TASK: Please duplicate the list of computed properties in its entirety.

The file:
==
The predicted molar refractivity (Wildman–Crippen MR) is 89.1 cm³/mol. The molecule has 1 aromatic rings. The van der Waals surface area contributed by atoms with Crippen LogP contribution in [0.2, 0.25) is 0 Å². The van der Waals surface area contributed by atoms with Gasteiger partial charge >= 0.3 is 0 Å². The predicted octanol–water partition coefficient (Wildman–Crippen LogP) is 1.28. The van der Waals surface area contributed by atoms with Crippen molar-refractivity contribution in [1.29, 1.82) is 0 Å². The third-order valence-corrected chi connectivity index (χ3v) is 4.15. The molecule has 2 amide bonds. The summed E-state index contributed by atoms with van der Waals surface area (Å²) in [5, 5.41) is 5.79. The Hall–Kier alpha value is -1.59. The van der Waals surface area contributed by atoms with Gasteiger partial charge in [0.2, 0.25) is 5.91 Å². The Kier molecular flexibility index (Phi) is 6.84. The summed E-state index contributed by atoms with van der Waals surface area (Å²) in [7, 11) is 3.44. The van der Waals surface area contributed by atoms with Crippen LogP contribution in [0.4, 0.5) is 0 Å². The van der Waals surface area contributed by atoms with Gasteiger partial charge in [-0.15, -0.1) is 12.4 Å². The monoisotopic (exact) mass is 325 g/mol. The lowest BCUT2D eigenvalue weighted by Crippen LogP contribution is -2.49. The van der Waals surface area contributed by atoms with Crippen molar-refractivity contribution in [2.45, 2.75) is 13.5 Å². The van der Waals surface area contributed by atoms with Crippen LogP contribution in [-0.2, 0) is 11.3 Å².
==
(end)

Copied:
The predicted molar refractivity (Wildman–Crippen MR) is 89.1 cm³/mol. The molecule has 1 aromatic rings. The van der Waals surface area contributed by atoms with Crippen LogP contribution in [0.2, 0.25) is 0 Å². The van der Waals surface area contributed by atoms with Gasteiger partial charge >= 0.3 is 0 Å². The predicted octanol–water partition coefficient (Wildman–Crippen LogP) is 1.28. The van der Waals surface area contributed by atoms with Crippen molar-refractivity contribution in [1.29, 1.82) is 0 Å². The third-order valence-corrected chi connectivity index (χ3v) is 4.15. The molecule has 2 amide bonds. The summed E-state index contributed by atoms with van der Waals surface area (Å²) in [5, 5.41) is 5.79. The Hall–Kier alpha value is -1.59. The van der Waals surface area contributed by atoms with Gasteiger partial charge in [0.2, 0.25) is 5.91 Å². The Kier molecular flexibility index (Phi) is 6.84. The summed E-state index contributed by atoms with van der Waals surface area (Å²) in [7, 11) is 3.44. The van der Waals surface area contributed by atoms with Crippen LogP contribution in [0.4, 0.5) is 0 Å². The van der Waals surface area contributed by atoms with Gasteiger partial charge in [-0.15, -0.1) is 12.4 Å². The monoisotopic (exact) mass is 325 g/mol. The lowest BCUT2D eigenvalue weighted by Crippen LogP contribution is -2.49. The van der Waals surface area contributed by atoms with Crippen molar-refractivity contribution in [2.45, 2.75) is 13.5 Å². The van der Waals surface area contributed by atoms with Crippen LogP contribution in [-0.2, 0) is 11.3 Å².